Let’s grab the object ID of the user:


$userID = (Get-AzureRmADUser -UserPrincipalName john.smith@contoso.com).Id

Similarly, we could grab the object ID of a group:


$groupID = (Get-AzureRmADGroup -SearchString "Azure Team").Id

Scope

Apps-Brackets-B-icon[1]Next thing to determine is the scope where we want to apply a role.

The scope can be either a subscription, a resource group or a resource.

To use our subscription as the scope, let’s run:


$scope = "/subscriptions/" + (Get-AzureRmSubscription)[0].SubscriptionId

To use a resource group as the scope, let’s run:


$scope = (Get-AzureRmResourceGroup -Name MyGroup).ResourceId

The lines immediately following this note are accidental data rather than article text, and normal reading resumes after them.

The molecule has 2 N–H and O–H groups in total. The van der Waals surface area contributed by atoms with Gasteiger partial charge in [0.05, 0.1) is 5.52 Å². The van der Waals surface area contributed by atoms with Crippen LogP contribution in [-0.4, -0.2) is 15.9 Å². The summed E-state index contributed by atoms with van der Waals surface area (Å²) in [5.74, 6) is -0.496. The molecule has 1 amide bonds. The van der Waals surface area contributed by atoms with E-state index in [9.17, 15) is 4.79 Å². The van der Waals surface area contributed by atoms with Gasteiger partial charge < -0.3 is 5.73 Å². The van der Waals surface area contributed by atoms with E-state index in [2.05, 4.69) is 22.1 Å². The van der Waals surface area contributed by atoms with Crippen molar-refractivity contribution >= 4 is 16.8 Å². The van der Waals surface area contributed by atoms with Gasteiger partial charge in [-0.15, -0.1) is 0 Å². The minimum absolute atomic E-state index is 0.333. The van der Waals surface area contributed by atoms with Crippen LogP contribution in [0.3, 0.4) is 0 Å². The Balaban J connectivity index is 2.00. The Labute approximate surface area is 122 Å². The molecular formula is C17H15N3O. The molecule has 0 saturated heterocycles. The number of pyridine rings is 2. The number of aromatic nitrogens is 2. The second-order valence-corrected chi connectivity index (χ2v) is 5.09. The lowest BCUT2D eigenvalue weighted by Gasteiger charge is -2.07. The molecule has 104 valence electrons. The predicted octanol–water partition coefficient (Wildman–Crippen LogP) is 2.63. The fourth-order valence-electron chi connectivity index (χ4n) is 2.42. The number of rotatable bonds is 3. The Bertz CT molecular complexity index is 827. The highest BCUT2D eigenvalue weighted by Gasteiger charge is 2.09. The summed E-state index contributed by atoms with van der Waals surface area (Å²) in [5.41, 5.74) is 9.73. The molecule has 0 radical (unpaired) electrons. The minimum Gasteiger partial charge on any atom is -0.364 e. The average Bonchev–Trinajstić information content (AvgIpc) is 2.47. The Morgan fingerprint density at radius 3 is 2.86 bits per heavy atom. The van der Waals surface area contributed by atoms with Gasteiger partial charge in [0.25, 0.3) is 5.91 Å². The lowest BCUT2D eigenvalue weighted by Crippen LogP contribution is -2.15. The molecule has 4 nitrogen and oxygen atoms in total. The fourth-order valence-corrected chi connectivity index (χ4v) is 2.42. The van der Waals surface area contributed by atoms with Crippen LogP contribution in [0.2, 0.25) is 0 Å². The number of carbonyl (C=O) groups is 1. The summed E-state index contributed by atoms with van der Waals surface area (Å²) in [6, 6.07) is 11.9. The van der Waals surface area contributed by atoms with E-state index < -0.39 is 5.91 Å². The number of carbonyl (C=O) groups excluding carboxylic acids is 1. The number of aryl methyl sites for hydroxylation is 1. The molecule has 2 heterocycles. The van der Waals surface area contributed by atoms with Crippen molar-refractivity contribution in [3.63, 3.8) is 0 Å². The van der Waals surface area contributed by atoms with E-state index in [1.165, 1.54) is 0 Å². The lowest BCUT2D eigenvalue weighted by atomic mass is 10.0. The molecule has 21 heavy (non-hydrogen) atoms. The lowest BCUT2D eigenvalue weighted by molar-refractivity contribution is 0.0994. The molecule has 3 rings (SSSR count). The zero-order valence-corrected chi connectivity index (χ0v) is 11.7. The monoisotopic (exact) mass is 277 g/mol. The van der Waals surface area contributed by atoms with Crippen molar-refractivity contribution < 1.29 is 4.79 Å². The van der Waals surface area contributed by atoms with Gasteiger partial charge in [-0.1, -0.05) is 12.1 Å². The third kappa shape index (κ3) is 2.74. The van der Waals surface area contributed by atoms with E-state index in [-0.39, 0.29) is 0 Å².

Finally, to use a specific resource as the scope, let’s run:


$scope = (Get-AzureRmResource -ResourceGroupName MyGroup -ResourceName MyResource).ResourceId

Assigning a role

Ok, let’s do this:  let’s put it all together:


New-AzureRmRoleAssignment -ObjectId $userID -Scope $scope -RoleDefinitionName "Contributor"

We can double check in the portal the assignation occurred.

Summary

We simply automate the role assignation using PowerShell.

As with everything that can be done in PowerShell, it can be done using Azure Command Line Interface CLI.  Commands are quite similar.

Also, like every automation, it can be bundled in an Azure Automation Runbook.  So if we have routine operations consisting in provisioning subscriptions or resource groups to group of users, we could package it in a Runbook to ensure consistency.

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One thought on “Automating Role Assignment in Subscriptions & Resource Groups

  1. Pingback: Azure Weekly: May 8, 2017 – Build Azure